1. A thread is constructed and started by QueuedCall.__init__
  2. It is then put into the queue q. However ... before the Queue completes its logic for inserting the item, the independent thread has already finished its work and attempted to call q.task_done(). Which causes the error you have (task_done() has been called before the object was safely put into the queue)

How it should be done? You don't insert threads into queues. Queues hold data that threads process. So instead you

  • Create a Queue. Insert into it jobs you want done (as eg functions, the args they want and the callback)
  • You create and start worker threads
  • A worker thread calls
    • q.get() to get the function to invoke
    • invokes it
    • calls q.task_done() to let the queue know the item was handled.
share|improve this answer
    
Awesome, thanks for the clarification. The solution was apparently born of my fundamental misunderstanding of the usage of the Queue class. Maybe I should learn to RTFM a little more thoroughly ;) –  Demian Brecht Sep 16 '11 at 17:21
    
Out of curiosity however, if I didn't start the thread within the constructor, but rather call start externally after it has been put into the queue, that would eliminate the race condition, no? (not saying that would be a good idea by any stretch given your explanation.. simply curious) –  Demian Brecht Sep 16 '11 at 17:22
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I may be misunderstanding here, but I'm not sure you're using the Queue correctly.

From a brief survey of the docs, it looks like the idea is that you can use the put method to put work into a Queue, then another thread can call get to get some work out of it, do the work, and then call task_done when it has finished.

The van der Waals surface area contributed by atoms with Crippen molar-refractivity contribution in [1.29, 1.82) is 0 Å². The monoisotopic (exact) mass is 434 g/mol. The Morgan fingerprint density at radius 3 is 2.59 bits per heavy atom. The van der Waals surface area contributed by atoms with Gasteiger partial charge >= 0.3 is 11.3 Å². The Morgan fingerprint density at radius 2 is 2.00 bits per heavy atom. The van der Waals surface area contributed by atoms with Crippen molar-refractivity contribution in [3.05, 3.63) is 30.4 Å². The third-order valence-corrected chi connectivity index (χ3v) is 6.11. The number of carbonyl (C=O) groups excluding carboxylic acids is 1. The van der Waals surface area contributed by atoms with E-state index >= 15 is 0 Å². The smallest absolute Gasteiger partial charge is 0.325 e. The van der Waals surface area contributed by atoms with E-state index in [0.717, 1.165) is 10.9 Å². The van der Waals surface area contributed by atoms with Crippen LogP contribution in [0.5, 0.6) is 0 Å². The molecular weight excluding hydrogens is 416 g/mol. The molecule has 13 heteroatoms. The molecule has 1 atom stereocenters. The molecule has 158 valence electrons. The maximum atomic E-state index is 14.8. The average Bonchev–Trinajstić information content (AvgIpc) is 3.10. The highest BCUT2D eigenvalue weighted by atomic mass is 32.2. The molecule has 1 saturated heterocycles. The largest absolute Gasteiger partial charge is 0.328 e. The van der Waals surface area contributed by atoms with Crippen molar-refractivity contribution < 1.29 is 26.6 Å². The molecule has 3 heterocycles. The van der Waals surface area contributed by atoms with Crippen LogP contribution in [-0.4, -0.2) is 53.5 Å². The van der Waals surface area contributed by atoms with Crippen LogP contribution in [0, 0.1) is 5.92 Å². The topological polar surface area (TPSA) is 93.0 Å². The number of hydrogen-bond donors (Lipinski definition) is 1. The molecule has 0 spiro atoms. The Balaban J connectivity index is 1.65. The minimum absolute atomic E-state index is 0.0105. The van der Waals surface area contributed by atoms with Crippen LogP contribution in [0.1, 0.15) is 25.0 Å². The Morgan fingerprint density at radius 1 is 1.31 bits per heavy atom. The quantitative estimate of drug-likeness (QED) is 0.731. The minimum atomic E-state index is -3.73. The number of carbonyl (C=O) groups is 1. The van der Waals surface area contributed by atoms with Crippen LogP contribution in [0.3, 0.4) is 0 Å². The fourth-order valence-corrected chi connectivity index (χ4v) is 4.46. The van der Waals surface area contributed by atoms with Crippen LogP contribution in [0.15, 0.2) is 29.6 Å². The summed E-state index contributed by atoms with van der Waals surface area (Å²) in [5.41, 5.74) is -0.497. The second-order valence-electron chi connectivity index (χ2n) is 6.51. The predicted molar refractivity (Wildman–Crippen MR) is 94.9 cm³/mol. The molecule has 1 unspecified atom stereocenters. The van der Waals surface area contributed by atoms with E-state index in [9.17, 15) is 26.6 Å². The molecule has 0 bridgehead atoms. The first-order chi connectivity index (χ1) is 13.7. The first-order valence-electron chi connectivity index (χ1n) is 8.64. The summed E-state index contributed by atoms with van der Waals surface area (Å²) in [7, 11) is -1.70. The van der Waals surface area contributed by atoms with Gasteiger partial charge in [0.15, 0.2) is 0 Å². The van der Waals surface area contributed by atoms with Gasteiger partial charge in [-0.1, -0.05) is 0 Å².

What your code appears to do is put instances of QueuedCall into a queue. Nothing ever gets from the queue, but the QueuedCall instances are also passed a reference to the queue they're being inserted into, and they do their work (which they know about intrinsically, not because they get it from the queue) and then call task_done.

If my reading of all that is correct (and you don't call the get method from somewhere else I can't see), then I believe I understand the problem.

The issue is that the QueuedCall instances have to be created before they can be put on the queue, and the act of creating one starts its work in another thread. If the thread finishes its work and calls task_done before the main thread has managed to put the QueuedCall into the queue, then you can get the error you see.

I think it only works when you run it the first time by accident. The GIL 'helps' you a lot; it's not very likely that the QueuedCall thread will actually gain the GIL and begin running immediately. The fact that you don't actually care about the Queue other than as a counter also 'helps' this appear to work: it doesn't matter if the QueuedCall hasn't hit the queue yet so long as it's not empty (this QueuedCall can just task_done another element in the queue, and by the time that element calls task_done this one will hopefully be in the queue, and it can be marked as done by that). And adding sleep also makes the new threads wait a bit, giving the main thread time to make sure they're actually in the queue, which is why that masks the problem as well.

Also note that, as far as I can tell from some quick fiddling with an interactive shell, your queue is actually still full at the end, because you never actually get anything out of it. It's just received a number of task_done messages equal to the number of things that were put in it, so the join works.

I think you'll need to radically redesign the way your QueuedCall class works, or use a different synchronisation primitive than a Queue. A Queue is designed to be used to queue work for worker threads that already exist. Starting a thread from within a constructor for an object that you put on the queue isn't really a good fit.

share|improve this answer
    
Appreciate the thorough explanation. Thanks :) –  Demian Brecht Sep 16 '11 at 17:23